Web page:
STANFORD -- Stanford will need to go through UCLA in back-to-back weeks to win the Pac-12 championship, and at least for the first meeting Saturday at the Rose Bowl, the Cardinal appears to have a decided edge in motivation.
Just don't broach the incentive theory to UCLA coach Jim Mora, who took exception when a Southern California reporter tossed it at him for a response.
But first, here's the scenario in this compelling matchup of 9-2 teams. The 15th-ranked Bruins already have won the Pac-12 South and are assured of a spot in the conference title game next week, while No. 11 Stanford -- tied with Oregon atop the Pac-12 North but holding the tiebreaker edge -- probably has to beat UCLA to get there.
If Oregon wins at Oregon State, a game that starts at noon, UCLA would face an interesting situation. If it then beats Stanford, it would have to travel to Oregon for the Pac-12 title game next Friday. If it loses, it would travel to Stanford.
Moreover, the only real perk UCLA can get by beating the Cardinal relies upon an Oregon State win over the Ducks, which would net the Bruins home-field advantage in the title game against Stanford.
So, back to Mora. Last Sunday in a media briefing, a reporter at least intimated that UCLA has little to play for this weekend and might even be in a better position with a loss.
"Are you serious?" Mora asked the reporter. "No. Are you talking about thinking about losing a game this Saturday?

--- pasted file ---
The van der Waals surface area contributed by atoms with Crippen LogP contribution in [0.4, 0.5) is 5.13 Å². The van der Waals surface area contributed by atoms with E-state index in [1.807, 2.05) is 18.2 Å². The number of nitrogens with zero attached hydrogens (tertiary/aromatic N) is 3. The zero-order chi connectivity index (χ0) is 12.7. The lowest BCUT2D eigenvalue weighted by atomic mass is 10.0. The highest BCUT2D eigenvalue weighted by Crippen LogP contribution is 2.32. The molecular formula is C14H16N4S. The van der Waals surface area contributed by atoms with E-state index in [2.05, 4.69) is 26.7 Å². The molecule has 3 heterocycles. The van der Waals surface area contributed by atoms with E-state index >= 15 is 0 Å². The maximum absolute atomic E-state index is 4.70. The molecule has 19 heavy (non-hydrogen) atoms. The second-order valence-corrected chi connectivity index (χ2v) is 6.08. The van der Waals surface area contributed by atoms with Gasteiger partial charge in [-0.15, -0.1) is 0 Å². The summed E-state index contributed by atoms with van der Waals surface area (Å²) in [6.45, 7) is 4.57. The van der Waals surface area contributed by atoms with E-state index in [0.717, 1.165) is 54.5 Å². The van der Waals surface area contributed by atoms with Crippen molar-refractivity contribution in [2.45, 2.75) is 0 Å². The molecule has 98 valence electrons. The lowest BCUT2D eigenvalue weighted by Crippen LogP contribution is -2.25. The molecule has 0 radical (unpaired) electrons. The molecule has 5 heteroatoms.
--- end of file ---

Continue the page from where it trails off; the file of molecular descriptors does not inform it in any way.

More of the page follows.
Mora has a point. More important for the Bruins than arranging their most favorable matchup would seem to be sustaining their tremendous roll. Since a 43-17 drubbing at Cal on Oct. 6, UCLA has reeled off five consecutive victories for the first time since 2005, including last Saturday's 38-28 win over USC.
With redshirt freshman quarterback Brett Hundley taking his game to a higher level, UCLA has posted Oregon-like point totals the past four weeks, averaging 48.3 a game, albeit against shaky competition until USC.
As for motivation, Mora tried to put that to rest in one sentence.
"This team's motivation is to win as many games as it can and be playing its best football at the end of the season," he said.
Of course, Stanford's incentive would be similarly diminished if Oregon State beats Oregon, and that result should be known by the time the Cardinal and Bruins take the field. At that point, the latter two teams would be playing for home-field advantage in the title game that awards the winner a BCS spot in the Rose Bowl.
The trickier piece of the puzzle for Stanford would be trying to beat a tough conference foe twice in six days. Coach David Shaw's view on that this week was predictable -- one game at a time.
"As a group, we're only worried about this game," Shaw said. "We can't worry about next week. For right now, we have one game this week and if we play it well enough, we'll earn another one, and we'll deal with that when and if that happens."
That said, the Stanford coach noted he thinks his program is well-equipped to handle the same opponent in a back-to-back scenario.
"That's why I love the way my staff is built right now," Shaw said. "We have some NFL guys here that know how to prepare a team twice in one year. You have to do that in divisional games, so that's why I'm not worried about that next game."
Of greater concern might be avoiding an emotional letdown after a huge 17-14 overtime win at Oregon. But senior linebacker Shayne Skov doesn't think the Cardinal will be flat after knocking off the nation's No. 1 team on the road.
"It's going to be another challenge, but we've had one goal in our minds since the season started," Skov said. "And this week is literally all that matters if we want to get there. Everything we wanted to do this year is dependent upon us winning this week."
That's not necessarily so, though, which is why Saturday might present nothing more than a perplexing prelude to the potential real showdown next Friday.